January 21, 2020

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A tiny sea star in a person's hand

Researchers uncover clues to sea star disease 

All along North America’s West Coast, sea stars are vanishing. The colorful invertebrates are falling victim to one of the largest epidemics ever seen in the ocean: a mysterious plague known as sea star wasting disease. A new study by researchers in the lab of Professor of Biology Sarah Cohen delves into the dramatic decline this disease has caused in Leptasterias — also known as six-rayed sea stars — around San Francisco Bay. The research shows that the afflicted sea stars may have a lot to tell us about why wasting disease ravages some populations and leaves others relatively untouched.

Six-rayed stars are a crucial link in marine food chains, voraciously preying on animals like barnacles, snails and mussels and keeping their populations in check. With many sea star species in steep decline, the delicate tidepool ecosystems they occupy may be at risk, warns study lead author and SF State graduate student Noah Jaffe.

The team combined sea star counts from Jaffe’s fieldwork with pre-existing survey data from numerous sources that was compiled by co-author Renate Eberl, an SF State alum and a biology instructor at Santa Rosa Junior College. This allowed them to estimate Leptasterias populations at 46 sites along the California coast, both north and south of the Bay, as part of their investigation. They found that sea star numbers have declined dramatically in the area around San Francisco. Six-rayed sea stars at many of these beaches died out completely — in contrast, sea stars are still present farther south and abundant in tidepools farther north, even when the disease is present. The key to this difference may lie in ocean current patterns: the waters of the less-affected sites are cool and salty, while the water that flows south out of the Bay is “warmer, less salty and more variable. Those are all stressful things for these animals,” Jaffe explained. And that stress may be making them more susceptible to the unknown virus or bacteria that causes wasting disease.

The results of the research were published in PLOS One on Nov. 21.

Justin Martinez

University programs help underrepresented students succeed

For San Francisco State University senior Justin Martinez (left), the road to a bachelor's degree hasn’t always been smooth. Martinez — who entered foster care at 14 and, like many SF State students, is the first in his family to attend college — left the University twice due to personal hardships.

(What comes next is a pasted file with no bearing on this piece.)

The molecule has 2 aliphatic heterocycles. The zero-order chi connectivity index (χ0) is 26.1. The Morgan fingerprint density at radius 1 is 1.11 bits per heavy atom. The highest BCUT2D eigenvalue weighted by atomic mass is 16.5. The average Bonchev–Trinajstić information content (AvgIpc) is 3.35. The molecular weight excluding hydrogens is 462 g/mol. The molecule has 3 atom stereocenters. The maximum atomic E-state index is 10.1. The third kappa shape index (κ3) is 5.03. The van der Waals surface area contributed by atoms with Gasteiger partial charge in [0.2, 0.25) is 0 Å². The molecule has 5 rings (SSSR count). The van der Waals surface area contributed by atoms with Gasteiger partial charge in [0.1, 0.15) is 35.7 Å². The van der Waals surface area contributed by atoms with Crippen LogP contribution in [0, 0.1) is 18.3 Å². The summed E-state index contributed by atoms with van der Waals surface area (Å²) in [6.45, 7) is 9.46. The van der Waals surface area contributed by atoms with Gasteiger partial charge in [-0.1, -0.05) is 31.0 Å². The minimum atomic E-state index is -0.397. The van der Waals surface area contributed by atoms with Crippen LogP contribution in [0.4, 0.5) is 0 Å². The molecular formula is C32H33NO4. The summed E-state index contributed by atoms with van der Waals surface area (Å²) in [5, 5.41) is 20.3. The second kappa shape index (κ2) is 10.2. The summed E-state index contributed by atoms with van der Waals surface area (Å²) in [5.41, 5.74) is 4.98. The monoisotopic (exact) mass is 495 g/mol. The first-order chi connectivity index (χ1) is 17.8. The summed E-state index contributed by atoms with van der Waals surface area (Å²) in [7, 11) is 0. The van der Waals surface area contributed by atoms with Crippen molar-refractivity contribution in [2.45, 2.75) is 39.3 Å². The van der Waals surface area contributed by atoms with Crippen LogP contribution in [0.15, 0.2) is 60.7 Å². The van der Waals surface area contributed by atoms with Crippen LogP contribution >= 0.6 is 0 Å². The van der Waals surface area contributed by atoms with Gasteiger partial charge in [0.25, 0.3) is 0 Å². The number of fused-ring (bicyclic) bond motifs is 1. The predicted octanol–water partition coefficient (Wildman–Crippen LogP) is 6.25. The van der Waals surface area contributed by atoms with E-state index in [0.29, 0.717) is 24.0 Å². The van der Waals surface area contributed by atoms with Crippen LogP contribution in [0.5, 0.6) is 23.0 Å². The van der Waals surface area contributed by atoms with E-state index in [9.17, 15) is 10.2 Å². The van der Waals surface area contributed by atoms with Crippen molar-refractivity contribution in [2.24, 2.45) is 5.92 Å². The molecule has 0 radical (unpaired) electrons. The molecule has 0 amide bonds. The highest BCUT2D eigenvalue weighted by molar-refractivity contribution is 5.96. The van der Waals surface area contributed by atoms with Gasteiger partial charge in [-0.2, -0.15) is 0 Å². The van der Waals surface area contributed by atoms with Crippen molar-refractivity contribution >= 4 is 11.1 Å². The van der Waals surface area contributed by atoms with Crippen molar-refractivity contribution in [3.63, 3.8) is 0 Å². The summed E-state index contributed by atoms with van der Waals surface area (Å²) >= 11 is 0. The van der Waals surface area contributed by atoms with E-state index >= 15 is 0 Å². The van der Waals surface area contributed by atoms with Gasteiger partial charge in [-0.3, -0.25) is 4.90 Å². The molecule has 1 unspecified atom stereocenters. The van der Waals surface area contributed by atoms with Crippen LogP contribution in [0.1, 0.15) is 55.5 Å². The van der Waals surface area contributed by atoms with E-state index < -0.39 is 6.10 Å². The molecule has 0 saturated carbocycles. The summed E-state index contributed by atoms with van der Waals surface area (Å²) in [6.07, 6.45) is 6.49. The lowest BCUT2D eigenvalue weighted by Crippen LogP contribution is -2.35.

Fortunately, he’s found support staying on the road to graduation. With assistance from SF State’s Educational Opportunity & Pathway Programs (EOPP), Martinez is set to graduate next semester with a degree in Psychology. A collection of services, EOPP was created to strengthen the retention and graduation rates of students from historically underserved backgrounds — like Martinez.

“First-generation, underserved students are inevitably going to struggle because many things are stacked up against them,” Martinez said. “EOPP has the support to help these students get through it, especially during times when they may doubt themselves.”

Serving over 3,000 first-generation, low-income and former foster care students at SF State, EOPP consists of three programs: the Educational Opportunity Program (EOP), Student Support Services (SSS) and the Guardian Scholars Program (GSP). Together, the programs help about 750 disadvantaged students graduate every year.

To participate in these programs, prospective freshmen and transfer students need to complete the EOP portion of the Cal State Apply application for undergraduate admissions. Once they are enrolled at SF State as an EOP student, they are eligible to apply for SSS and GSP. EOP applications for the 2020–2021 academic year will close on Jan. 31.

For more information, including important dates and deadlines, visit the EOPP website.

Skateboarder doing a trick

Study suggests skateboarders offer a life lesson for us all

Lecturer of Sport and Exercise Psychology Michael Boyd believes everyone can learn a valuable life lesson from a particular group of extreme athletes: skateboarders. Research by Boyd suggests that to find motivation in life, you need to focus on learning new things and taking a little risk.

Published in the Journal of Sport Behavior, Boyd’s paper is one of few studies that looks at the psychology of skateboarders. The objective? To determine, among a sample of skateboarders, if goal orientation — or the types of goals a person defines as success — and physical risk-tasking were associated with intrinsic motivation, which is engaging in behavior because it’s personally rewarding.